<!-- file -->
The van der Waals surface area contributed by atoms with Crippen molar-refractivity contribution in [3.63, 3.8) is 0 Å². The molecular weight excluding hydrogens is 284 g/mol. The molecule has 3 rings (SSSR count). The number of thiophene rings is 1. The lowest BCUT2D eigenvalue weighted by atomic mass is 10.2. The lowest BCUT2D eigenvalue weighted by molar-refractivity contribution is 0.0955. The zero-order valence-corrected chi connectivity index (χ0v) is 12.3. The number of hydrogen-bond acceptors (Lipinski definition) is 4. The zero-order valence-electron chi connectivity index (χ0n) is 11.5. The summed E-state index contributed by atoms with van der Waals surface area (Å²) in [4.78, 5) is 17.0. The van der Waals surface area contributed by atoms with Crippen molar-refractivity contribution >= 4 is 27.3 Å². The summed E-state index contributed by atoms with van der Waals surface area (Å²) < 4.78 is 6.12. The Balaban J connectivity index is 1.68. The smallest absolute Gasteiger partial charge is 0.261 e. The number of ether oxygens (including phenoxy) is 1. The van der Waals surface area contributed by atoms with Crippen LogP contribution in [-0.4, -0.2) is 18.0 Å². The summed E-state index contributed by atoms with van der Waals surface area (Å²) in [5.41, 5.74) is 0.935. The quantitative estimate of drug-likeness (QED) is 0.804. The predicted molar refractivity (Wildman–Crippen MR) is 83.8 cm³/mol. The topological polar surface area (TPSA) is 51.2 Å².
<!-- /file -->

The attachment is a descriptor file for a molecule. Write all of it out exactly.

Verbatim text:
The van der Waals surface area contributed by atoms with Crippen molar-refractivity contribution in [3.63, 3.8) is 0 Å². The molecular weight excluding hydrogens is 284 g/mol. The molecule has 3 rings (SSSR count). The number of thiophene rings is 1. The lowest BCUT2D eigenvalue weighted by atomic mass is 10.2. The lowest BCUT2D eigenvalue weighted by molar-refractivity contribution is 0.0955. The zero-order valence-corrected chi connectivity index (χ0v) is 12.3. The number of hydrogen-bond acceptors (Lipinski definition) is 4. The zero-order valence-electron chi connectivity index (χ0n) is 11.5. The summed E-state index contributed by atoms with van der Waals surface area (Å²) in [4.78, 5) is 17.0. The van der Waals surface area contributed by atoms with Crippen molar-refractivity contribution >= 4 is 27.3 Å². The summed E-state index contributed by atoms with van der Waals surface area (Å²) < 4.78 is 6.12. The Balaban J connectivity index is 1.68. The smallest absolute Gasteiger partial charge is 0.261 e. The number of ether oxygens (including phenoxy) is 1. The van der Waals surface area contributed by atoms with Crippen LogP contribution in [-0.4, -0.2) is 18.0 Å². The summed E-state index contributed by atoms with van der Waals surface area (Å²) in [5.41, 5.74) is 0.935. The quantitative estimate of drug-likeness (QED) is 0.804. The predicted molar refractivity (Wildman–Crippen MR) is 83.8 cm³/mol. The topological polar surface area (TPSA) is 51.2 Å².